arrived, and with it--as a precious New Year's Gift--came the
Supplemental Proclamation, bearing the sacred boon of Liberty to the
Emancipated millions.

At last, at last, no American need blush to stand up and proclaim his
land indeed, and in truth, "the Land of Freedom."



Little over five months had passed, since the occurrence of the great
event in the history of the American Nation mentioned in the preceding
Chapter, before the Freed Negro, now bearing arms in defense of the
Union and of his own Freedom, demonstrated at the first attack on Port
Hudson the wisdom of emancipating and arming the Slave, as a War
measure. He seemed thoroughly to appreciate and enter into the spirit
of the words; "who would be Free, himself must strike the blow."

At the attack (of May 27th, 1863), on Port Hudson, where it held the
right, the "Black Brigade" covered itself with glory.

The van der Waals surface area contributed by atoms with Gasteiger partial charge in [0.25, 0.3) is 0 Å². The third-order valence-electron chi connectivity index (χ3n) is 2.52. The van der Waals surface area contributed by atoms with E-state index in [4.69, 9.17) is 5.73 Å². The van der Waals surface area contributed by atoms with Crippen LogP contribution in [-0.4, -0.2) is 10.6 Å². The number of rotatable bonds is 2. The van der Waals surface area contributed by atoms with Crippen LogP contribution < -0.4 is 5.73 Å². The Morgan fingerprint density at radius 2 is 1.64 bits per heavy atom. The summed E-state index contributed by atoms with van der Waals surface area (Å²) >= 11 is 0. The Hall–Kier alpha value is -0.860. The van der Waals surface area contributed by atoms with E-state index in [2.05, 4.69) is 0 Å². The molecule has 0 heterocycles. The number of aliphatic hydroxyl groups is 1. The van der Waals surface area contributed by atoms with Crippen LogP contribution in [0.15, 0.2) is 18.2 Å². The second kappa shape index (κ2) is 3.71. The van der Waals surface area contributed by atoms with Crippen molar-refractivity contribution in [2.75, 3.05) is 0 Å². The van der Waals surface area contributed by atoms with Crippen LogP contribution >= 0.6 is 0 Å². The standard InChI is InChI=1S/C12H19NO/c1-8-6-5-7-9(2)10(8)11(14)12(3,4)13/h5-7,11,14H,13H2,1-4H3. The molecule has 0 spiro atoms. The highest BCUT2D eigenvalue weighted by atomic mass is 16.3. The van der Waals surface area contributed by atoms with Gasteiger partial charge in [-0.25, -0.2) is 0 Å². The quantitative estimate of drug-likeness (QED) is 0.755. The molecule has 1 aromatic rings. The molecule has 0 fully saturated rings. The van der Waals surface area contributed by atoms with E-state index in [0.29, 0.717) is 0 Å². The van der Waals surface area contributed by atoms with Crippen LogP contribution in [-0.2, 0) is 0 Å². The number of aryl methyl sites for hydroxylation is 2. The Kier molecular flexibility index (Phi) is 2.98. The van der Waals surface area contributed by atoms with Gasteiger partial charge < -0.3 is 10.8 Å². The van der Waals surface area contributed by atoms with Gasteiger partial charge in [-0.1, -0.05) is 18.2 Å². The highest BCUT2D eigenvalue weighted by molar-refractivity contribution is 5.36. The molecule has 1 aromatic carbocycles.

At Baton Rouge, before starting for Port Hudson, the color-guard of
the First Louisiana Regiment--of the Black Brigade--received the
Regimental flags from their white colonel, (Col. Stafford,) then
under arrest, in a speech which ended with the injunction:
"Color-guard, protect, defend, die for, but do not surrender these
flags;" to which Sergeant Planciancois replied: "Colonel, I will
bring these colors to you in honor, or report to God the reason
why!" He fell, mortally wounded, in one of the many desperate
charges at Port Hudson, with his face to the Enemy, and the colors
in his hand.

Banks, in his Report, speaking of the Colored regiments, said: "Their
conduct was heroic. No troops could be more determined or more daring.
They made, during the day, three charges upon the batteries of the
Enemy, suffering very heavy losses, and holding their positions at
nightfall with the other troops on the right of our line. The highest